Spartan Race Pointscore

Australian Obstacle Racing News   |   Feb 25, 2013

The explosion of obstacle racing events and series has seen a wide variety of races spring up around Australia. Some, such as Tough Mudder and The Stampede pride themselves on being untimed events that focus on camaraderie and completion whilst still providing a challenge. Others such as Warrior Dash and the Tough Bloke Challenge have timed races and if you are awesome enough you can find your name at the top of the placings - but apart from a few days? glory it doesn’t really provide a long-term progress path for those that want to excel in obstacle course racing and make it a competitive sport.

Most Australian obstacle racers seem content just having a go and finishing without worrying about how fast they were or where they placed, but what if you want to take it a bit more seriously?

With Spartan Race set to explode onto the Down Under obstacle course racing scene, the opportunity for obstacle racers to compete in a championship series is here. In the United States, the Spartan Race has been running their own obstacle racing league across several years, with participants being awarded points for placing in Spartan Races. Those that head along to oodles of Spartan Races – Spartan Sprints, Spartan Supers and Spartan Beasts – and perform consistently well can find themselves up at the podium end of the leaderboard.

There’s no qualifying or entry fee to be part of the Spartan Race point ranking system, and no specific wave to be part of. Most certainly those that wish to place well will line up in the first few waves, but if a racer wants to do the last wave of the day with friends and still manages to record a blistering time then they get the points.

We caught up with Max Delacy from Spartan Race Australia, who will also be instituting a similar pointscore system across all their races in Australia and New Zealand. Whilst the specifics of the system are currently being worked out, it is great to see that Spartan Race Australia have plans to provide a more competitive sport angle to those who want to do more than just finish.

The system in the States is based around positional finishing, with winners scoring up to 300 points for a podium finish. If you take twice as long as the winner to cross the line, you get half the points. Points are also weighted depending on the distance of the Spartan Race, with a Super only being awarded a percentage (a high percentage, admittedly) of a Beast, and Sprint being weighted slightly less again.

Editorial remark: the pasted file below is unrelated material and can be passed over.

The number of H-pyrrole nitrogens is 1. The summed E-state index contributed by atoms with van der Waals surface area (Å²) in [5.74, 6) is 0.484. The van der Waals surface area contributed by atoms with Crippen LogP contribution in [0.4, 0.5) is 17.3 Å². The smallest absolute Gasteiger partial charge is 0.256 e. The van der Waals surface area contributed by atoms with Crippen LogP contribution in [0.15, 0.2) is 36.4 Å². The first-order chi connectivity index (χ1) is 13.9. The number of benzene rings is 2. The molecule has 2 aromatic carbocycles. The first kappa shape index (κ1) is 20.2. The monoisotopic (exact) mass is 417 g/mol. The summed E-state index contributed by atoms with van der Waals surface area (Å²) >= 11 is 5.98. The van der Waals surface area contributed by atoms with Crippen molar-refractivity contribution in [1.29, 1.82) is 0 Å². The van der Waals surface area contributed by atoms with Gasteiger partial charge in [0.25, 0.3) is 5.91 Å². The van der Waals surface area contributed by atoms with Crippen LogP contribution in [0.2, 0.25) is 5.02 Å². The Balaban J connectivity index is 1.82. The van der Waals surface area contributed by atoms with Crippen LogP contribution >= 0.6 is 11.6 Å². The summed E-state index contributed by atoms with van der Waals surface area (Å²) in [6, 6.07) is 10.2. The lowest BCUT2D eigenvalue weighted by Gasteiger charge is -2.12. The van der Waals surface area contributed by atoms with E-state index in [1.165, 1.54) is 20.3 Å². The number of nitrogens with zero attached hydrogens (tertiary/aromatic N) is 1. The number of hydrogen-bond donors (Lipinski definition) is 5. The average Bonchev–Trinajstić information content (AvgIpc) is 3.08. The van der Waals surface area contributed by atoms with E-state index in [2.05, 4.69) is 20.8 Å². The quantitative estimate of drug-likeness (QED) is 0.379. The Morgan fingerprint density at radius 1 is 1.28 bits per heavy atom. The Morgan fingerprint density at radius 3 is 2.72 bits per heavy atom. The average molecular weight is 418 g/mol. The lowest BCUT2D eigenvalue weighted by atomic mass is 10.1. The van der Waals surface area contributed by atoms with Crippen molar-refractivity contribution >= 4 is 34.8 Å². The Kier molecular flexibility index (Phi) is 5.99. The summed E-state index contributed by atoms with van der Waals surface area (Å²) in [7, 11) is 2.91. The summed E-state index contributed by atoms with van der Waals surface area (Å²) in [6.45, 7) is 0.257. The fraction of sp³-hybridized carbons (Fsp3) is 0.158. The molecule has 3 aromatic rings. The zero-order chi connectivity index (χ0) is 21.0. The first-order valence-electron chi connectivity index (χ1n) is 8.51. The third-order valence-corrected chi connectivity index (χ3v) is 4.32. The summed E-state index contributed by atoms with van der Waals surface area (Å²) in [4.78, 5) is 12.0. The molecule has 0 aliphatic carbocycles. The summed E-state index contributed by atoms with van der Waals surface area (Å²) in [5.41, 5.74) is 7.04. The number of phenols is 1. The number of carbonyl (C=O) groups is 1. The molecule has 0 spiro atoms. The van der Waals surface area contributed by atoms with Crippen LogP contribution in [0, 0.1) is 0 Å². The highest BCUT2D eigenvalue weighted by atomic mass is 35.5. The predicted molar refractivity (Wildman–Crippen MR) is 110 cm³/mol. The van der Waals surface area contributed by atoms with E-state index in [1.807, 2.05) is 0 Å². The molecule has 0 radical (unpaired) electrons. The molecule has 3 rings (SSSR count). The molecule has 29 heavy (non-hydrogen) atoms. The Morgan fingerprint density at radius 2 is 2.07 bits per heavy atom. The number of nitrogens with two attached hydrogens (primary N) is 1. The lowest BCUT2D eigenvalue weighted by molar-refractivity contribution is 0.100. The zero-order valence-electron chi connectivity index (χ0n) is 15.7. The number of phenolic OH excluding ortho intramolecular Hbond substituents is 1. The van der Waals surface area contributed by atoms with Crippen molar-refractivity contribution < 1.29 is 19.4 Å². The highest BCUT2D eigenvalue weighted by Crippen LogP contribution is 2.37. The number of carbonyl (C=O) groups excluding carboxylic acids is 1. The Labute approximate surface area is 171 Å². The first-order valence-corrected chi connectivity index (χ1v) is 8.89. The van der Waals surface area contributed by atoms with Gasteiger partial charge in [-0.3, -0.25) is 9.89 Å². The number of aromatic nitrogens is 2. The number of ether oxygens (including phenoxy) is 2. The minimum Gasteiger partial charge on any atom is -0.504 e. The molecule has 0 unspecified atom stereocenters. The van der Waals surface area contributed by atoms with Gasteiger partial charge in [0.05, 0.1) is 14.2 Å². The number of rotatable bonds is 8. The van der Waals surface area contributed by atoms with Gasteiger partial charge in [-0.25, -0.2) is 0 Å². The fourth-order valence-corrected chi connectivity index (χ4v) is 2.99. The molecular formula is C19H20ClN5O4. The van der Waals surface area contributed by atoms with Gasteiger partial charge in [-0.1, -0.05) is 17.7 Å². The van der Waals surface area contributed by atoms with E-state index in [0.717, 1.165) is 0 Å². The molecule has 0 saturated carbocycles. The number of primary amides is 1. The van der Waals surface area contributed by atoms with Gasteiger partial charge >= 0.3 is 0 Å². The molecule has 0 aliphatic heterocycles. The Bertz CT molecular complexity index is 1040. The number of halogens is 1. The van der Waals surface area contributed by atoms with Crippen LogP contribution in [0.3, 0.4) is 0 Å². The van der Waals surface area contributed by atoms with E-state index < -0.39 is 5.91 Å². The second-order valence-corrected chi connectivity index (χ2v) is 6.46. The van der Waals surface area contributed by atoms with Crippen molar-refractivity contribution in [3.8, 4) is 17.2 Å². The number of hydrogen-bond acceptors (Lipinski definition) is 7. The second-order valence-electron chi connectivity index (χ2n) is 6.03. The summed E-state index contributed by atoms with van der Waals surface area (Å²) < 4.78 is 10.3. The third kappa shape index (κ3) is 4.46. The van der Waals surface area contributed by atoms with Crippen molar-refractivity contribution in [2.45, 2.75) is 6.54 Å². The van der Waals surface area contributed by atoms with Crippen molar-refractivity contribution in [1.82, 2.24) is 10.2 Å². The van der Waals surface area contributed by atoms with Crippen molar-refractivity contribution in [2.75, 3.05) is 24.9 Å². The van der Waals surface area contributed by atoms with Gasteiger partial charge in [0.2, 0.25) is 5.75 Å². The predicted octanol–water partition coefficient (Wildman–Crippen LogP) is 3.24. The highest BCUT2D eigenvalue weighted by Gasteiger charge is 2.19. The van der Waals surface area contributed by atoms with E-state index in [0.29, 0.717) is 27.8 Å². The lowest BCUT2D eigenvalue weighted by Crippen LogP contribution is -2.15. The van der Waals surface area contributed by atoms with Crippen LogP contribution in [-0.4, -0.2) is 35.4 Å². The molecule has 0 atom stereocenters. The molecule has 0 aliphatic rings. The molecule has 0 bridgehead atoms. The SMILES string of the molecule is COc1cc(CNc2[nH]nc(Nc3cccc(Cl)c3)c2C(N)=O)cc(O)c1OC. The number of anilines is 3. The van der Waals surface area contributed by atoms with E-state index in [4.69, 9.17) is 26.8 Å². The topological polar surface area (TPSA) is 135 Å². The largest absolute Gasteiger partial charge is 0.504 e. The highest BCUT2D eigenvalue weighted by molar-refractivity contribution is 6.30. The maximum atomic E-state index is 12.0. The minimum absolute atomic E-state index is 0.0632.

“We are planning on bringing five or six Spartan Races to Australia in 2013,” explains Delacy “With a planned twelve or so in 2014 and another several more in New Zealand.”

This means that with so many Spartan Races popping up, there will be plenty of opportunities to pick up points.

“Spartan Race participants will automatically be allocated points after each Spartan Race,” Delacy continues, “if you do the upcoming Melbourne, Sydney and Brisbane events you’ll get your points. When we hit Perth and hopefully at our Sydney Beast event, the same will apply. Take part in enough Spartan Races and perform consistently across all three distances, you’ll find yourself up the top of the championship table.”

Whilst Spartan Race is thus far unique in Australia in offering prizemoney for podium finishers at each race in the series, overall championship winners may get more than just a few extra bucks in their wallets. As Delacy says “We hope to be in a position toward the end of the inaugural Spartan Race season to be able to pay airfares and accommodation for leading Australian and New Zealand obstacle course racers to fly over and compete in the Spartan Race World Championship Beast in Vermont . Early days, but it’s definitely on the cards!”

So if you are an obstacle racer who wants to compete, and are taking part in the upcoming Sprints in Melbourne or Sydney, then keep an eye out for the new point score page on the Spartan Race Australia website shortly after the race, and keep performing well at future Spartan Races to see your name at both the top of the leaderboard and perhaps on a boarding pass for the United States’ north-east.

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